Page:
China-Serbia relations

Xi’s letter encourages Serbian steelworkers to strive for better future, contribute to better bilateral ties

Editor’s Note:

Chinese people believe that letters are as valuable as gold. For thousands of years, letters, across mountains and oceans, have been delivering the writers’ sentiments and conveying friendship and expectations.

Xi Jinping, general secretary of the Communist Party of China (CPC) Central Committee and Chinese president, has managed to find time to reply to some letters from different sectors of the society and different parts of the world despite his busy work schedule.

Through his letters, Xi has corresponded with international friends from all walks of life on numerous occasions, part of a series of excellent stories of China’s international exchanges in the new era. The letters have also added vivid color to the diplomacy between China and other countries.

The Global Times traced and contacted some of the recipients of Xi’s letters to hear the inspiring stories behind the letters and their communications with the Chinese president. 

In this installment, Serbian steelworkers share with the Global Times their excitement at receiving Xi’s reply letter before the Chinese president’s visit to Serbia and the story of how close cooperation between the two countries revived the century-old Smederevo steel plant.

The hot rolling mill at the Smederevo steel plant in Serbia Photo: Xie Yahong/GT

The hot rolling mill at the Smederevo steel plant in Serbia Photo: Xie Yahong/GT

At around 8 pm on April 30, 2024, when Serbians were ready to embrace the May Day holiday and the Orthodox Easter, Nenad Cvetanovic, head of operations at the hot mill at HBIS Smederevo steel plant, or Hesteel Serbia, got a phone call asking him to stay in the plant because the Chinese Ambassador to Serbia Li Ming would “come to share something with us.” 

“That was amazing,” Cvetanovic and his colleagues thought when they got to know what the surprise was – Chinese President Xi Jinping had replied to their letter days before his second state visit to Serbia after eight years. 

Cvetanovic first had the idea to write a letter to Xi in February 2024 when he read a media report saying that the Chinese president might be visiting Serbia again. The idea was widely embraced by his colleagues. 

In the letter signed by workers from different departments at the steel plant, they expounded on the latest developments at the plant and its important role in the local economy and people’s livelihoods, and they thanked Xi for his care and support for the joint venture located in Smederevo, a small city about 60 kilometers southeast of the Serbian capital Belgrade.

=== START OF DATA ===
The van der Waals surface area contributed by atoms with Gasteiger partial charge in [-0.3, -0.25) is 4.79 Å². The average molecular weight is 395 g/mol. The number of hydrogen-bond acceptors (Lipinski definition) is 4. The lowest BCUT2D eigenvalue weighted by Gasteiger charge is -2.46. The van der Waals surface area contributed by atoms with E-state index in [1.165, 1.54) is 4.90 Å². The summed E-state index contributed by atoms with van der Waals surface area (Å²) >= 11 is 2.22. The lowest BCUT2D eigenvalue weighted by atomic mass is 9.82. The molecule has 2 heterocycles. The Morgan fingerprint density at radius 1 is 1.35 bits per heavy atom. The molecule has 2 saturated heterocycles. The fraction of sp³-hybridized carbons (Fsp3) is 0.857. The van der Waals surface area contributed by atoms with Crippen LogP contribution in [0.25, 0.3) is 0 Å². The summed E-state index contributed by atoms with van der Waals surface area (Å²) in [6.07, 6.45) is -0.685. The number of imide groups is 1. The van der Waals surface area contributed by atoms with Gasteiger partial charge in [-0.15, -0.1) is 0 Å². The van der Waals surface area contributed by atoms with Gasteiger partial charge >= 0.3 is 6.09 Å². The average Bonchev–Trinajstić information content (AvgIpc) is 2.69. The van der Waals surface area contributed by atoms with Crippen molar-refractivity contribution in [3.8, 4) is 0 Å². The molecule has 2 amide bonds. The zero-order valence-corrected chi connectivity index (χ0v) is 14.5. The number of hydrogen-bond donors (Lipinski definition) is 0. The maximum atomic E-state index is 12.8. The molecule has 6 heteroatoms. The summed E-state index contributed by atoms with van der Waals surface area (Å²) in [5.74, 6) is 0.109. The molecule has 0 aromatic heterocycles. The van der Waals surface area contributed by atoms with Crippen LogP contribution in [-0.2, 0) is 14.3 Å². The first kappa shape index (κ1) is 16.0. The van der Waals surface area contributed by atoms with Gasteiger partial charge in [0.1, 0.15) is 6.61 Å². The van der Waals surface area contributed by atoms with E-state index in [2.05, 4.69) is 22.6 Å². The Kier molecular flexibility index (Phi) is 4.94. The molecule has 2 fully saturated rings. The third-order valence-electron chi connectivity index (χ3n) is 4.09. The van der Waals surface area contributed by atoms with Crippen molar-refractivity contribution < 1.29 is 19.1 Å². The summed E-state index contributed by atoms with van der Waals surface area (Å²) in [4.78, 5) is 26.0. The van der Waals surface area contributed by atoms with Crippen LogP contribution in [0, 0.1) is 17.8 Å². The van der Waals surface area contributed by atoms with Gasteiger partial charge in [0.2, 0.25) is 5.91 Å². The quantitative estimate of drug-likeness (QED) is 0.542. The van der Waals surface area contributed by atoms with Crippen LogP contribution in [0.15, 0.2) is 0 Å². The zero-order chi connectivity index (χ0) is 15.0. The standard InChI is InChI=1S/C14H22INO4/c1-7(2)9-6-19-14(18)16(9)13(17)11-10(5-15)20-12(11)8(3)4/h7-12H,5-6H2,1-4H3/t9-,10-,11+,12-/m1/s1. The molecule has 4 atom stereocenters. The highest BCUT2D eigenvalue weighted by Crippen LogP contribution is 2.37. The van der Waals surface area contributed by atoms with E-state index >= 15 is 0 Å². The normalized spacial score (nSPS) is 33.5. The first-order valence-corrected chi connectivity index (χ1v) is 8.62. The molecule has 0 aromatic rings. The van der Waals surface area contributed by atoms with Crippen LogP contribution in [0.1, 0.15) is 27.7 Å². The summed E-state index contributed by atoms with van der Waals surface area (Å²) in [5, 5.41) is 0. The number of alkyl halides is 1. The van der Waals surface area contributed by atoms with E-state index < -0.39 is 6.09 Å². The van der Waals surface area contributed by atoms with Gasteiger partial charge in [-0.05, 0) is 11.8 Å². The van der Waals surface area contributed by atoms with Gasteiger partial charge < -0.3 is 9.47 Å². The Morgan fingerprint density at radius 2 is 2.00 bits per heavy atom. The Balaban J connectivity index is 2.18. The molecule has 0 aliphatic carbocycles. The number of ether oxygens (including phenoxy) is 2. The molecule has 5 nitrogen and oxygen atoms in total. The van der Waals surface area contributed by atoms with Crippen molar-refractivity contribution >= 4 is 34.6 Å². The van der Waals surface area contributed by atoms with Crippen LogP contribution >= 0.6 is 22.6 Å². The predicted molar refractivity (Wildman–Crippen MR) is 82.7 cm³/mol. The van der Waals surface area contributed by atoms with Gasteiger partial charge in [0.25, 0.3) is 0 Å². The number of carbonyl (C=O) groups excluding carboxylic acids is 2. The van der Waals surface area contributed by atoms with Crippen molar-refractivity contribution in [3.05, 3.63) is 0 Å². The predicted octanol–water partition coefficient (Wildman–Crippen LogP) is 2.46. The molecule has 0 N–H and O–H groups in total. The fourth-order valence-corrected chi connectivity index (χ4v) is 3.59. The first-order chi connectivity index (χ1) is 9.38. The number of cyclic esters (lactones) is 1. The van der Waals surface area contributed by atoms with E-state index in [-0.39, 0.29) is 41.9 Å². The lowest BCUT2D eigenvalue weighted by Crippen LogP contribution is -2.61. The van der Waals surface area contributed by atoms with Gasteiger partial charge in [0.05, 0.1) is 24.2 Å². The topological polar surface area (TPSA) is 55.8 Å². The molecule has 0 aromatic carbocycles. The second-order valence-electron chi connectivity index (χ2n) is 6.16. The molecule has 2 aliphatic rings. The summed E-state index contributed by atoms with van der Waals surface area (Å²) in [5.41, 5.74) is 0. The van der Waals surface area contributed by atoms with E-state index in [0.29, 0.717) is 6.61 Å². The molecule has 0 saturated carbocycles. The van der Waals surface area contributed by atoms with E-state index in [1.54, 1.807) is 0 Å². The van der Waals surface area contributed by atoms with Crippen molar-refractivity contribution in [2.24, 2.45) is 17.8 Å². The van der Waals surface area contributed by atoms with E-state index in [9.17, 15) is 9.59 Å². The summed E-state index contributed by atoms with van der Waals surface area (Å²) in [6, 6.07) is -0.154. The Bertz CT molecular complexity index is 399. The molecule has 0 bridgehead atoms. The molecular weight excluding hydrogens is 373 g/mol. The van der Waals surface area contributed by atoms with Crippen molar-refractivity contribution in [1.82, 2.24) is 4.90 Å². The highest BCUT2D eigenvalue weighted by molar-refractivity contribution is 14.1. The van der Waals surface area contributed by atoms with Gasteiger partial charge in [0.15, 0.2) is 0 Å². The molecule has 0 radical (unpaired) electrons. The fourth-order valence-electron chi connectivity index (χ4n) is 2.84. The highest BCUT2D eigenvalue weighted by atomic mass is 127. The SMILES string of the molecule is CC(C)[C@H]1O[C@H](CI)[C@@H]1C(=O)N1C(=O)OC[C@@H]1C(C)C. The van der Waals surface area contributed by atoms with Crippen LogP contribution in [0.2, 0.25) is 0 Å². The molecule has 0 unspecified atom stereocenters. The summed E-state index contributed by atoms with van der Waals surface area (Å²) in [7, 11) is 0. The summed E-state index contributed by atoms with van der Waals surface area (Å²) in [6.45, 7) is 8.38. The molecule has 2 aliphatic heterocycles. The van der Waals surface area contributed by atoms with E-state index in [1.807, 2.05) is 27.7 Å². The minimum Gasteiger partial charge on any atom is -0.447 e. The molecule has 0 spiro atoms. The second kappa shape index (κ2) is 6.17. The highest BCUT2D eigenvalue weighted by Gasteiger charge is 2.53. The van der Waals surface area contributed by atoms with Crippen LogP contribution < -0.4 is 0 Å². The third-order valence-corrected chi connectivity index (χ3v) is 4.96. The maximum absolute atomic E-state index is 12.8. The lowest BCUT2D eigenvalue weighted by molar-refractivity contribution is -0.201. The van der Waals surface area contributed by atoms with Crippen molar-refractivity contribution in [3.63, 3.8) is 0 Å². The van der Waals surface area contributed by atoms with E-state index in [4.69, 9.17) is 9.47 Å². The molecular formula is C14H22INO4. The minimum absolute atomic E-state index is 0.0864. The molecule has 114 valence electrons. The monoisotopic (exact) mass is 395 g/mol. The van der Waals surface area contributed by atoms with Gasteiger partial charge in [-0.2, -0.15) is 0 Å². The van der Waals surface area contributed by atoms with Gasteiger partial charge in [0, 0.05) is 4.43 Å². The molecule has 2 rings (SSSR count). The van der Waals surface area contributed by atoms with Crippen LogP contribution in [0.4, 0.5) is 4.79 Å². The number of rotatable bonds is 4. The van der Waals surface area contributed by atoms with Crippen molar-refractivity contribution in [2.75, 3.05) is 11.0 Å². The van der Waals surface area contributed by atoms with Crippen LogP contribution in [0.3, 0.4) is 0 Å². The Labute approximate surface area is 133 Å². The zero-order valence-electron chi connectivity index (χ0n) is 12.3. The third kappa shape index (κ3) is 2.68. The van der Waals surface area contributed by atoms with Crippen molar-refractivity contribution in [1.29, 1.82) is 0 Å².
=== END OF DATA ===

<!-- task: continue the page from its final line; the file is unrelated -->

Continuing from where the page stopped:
In his reply letter dated April 29, Xi recalled his visit to the plant in June 2016 when he deeply felt the workers’ support for the mutually beneficial cooperation between China and Serbia, and their high expectations for a bright future for the steel plant, according to Xinhua News Agency.

It is a great pleasure to learn that the steel plant has turned losses into gains quickly after the investment of a Chinese-funded enterprise, with the jobs of more than 5,000 employees guaranteed, and thousands of families enjoying a peaceful and happy life, Xi said in the letter.

The development of the steel plant could not have been achieved without the dedication and hard work of the workers, who have been working diligently for the quick growth of the steel plant and have written a new chapter for the iron-clad friendship between China and Serbia.

I give you the “thumbs up,” Xi said.

The reply letter shows that our efforts are recognized and appreciated and we feel honored and encouraged, Bojan Popovic, head of department of materials management and maintenance at the Hesteel Serbia, told the Global Times. 

“It reinforced our belief that the strong bond between China and Serbia is built on the efforts of ordinary workers like us,” Popovic said. “We are proud to be part of this partnership and to contribute to the growth and success of our steel plant, and thus, to the development and strengthening of our economic ties.” 


The entrance to the Smederevo steel plant in Serbia  Photo: Xie Yahong/GT

The entrance to the Smederevo steel plant in Serbia Photo: Xie Yahong/GT

Rebirth of a plant

The steel plant, first established in 1913, has long been a pillar of former Yugoslavia’s metal industry, but it encountered difficulties in the 1990s. The plant then entered two decades of struggle of survival and, in 2012, then owner US Steel Corporation sold the plant to the Serbian government, leaving it with more than 5,000 employees and massive liabilities. 

The Global Times learned from senior workers of the steel plant that production was frequently halted at that time. The first thing they would do after waking up in the morning was to check whether smoke was rising from the plant’s chimney or not. People did not dare to get married or have babies because they feared they would lose their jobs as the factory could close at any moment.